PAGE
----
I don’t like traveling with a load of equipment, because I want to be flexible and light on my feet – especially since there are long days as a wedding photographer that can reach up to 12 hours.
And, I don’t recommend any specific equipment, because you have to know which type of photography you want to pursue. Try out different lenses, and you can go from there as you learn. Start by renting, borrowing, and secondhand buying to get a feel for different kinds of lenses; there’s no use buying equipment until you know what you want.
As the owner of a photography business, you are a one-woman/man show. Protect yourself. Most vendors and locations won’t ask it of you, but you need to have liability and insurance for yourself.
This is in case something goes wrong, or someone gets injured on the job – you are protected. For example, it’s known that at weddings, there are photographers who carry expensive equipment, and there are so many cases where this equipment gets stolen.
Always find a secure location for your gear that is insured, and make sure you attach a padlock to something that can’t be moved; personally, I usually look for a radiator, railing, or heavy table, and if I can’t find that, I’ll padlock my bags and introduce myself to the DJ, or someone who will be there all night in the same spot and ask them if I can leave my gear with them.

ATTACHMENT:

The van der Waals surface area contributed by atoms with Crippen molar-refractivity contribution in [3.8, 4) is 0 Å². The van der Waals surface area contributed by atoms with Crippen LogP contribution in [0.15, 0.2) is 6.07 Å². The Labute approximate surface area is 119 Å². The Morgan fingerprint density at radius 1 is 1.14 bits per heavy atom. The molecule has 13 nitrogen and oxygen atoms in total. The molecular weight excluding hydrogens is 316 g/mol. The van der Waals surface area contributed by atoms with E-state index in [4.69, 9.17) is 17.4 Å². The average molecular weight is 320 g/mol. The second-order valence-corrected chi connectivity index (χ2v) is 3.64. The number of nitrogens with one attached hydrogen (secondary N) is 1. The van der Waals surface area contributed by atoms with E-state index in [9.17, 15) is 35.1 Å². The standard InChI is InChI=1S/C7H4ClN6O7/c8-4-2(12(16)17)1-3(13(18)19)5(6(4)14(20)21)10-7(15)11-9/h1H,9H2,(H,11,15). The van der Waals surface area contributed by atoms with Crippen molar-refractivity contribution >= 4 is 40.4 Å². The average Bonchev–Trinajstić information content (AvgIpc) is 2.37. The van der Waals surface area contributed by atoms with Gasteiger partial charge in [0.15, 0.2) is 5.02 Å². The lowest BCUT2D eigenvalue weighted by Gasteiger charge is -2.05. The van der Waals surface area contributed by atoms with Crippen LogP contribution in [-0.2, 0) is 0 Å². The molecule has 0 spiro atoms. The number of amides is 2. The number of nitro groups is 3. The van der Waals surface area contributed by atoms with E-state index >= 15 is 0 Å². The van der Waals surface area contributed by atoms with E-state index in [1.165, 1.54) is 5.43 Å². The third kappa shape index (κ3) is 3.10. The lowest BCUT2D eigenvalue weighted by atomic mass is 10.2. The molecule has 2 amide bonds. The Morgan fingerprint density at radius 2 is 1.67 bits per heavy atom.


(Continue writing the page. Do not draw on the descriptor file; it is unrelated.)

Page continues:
Word-of-mouth is a key way to getting customers and clients, but a key part of growing your photography business is through branding. Specifically, make sure to:
You need a professional photography logo that expresses something about the services you offer. It doesn’t need to be anything complicated, but your logo should be a design that lets your audience easily identify your business.
You’re going to be watermarking many of your images, so you want a versatile logo that speaks to the type of photography you’re doing. Make sure that your logo appears on your website, social media pages, business cards, and any other places your business has a presence.
As a photographer, your website is basically the window into your shop that presents who you are and all of your basic information that someone interested in your work would be looking for.
It’s crucial to have a site that provides a brief background about who you are and some of your best work. And, depending on the type of photographer you are, you may or may not put your prices online.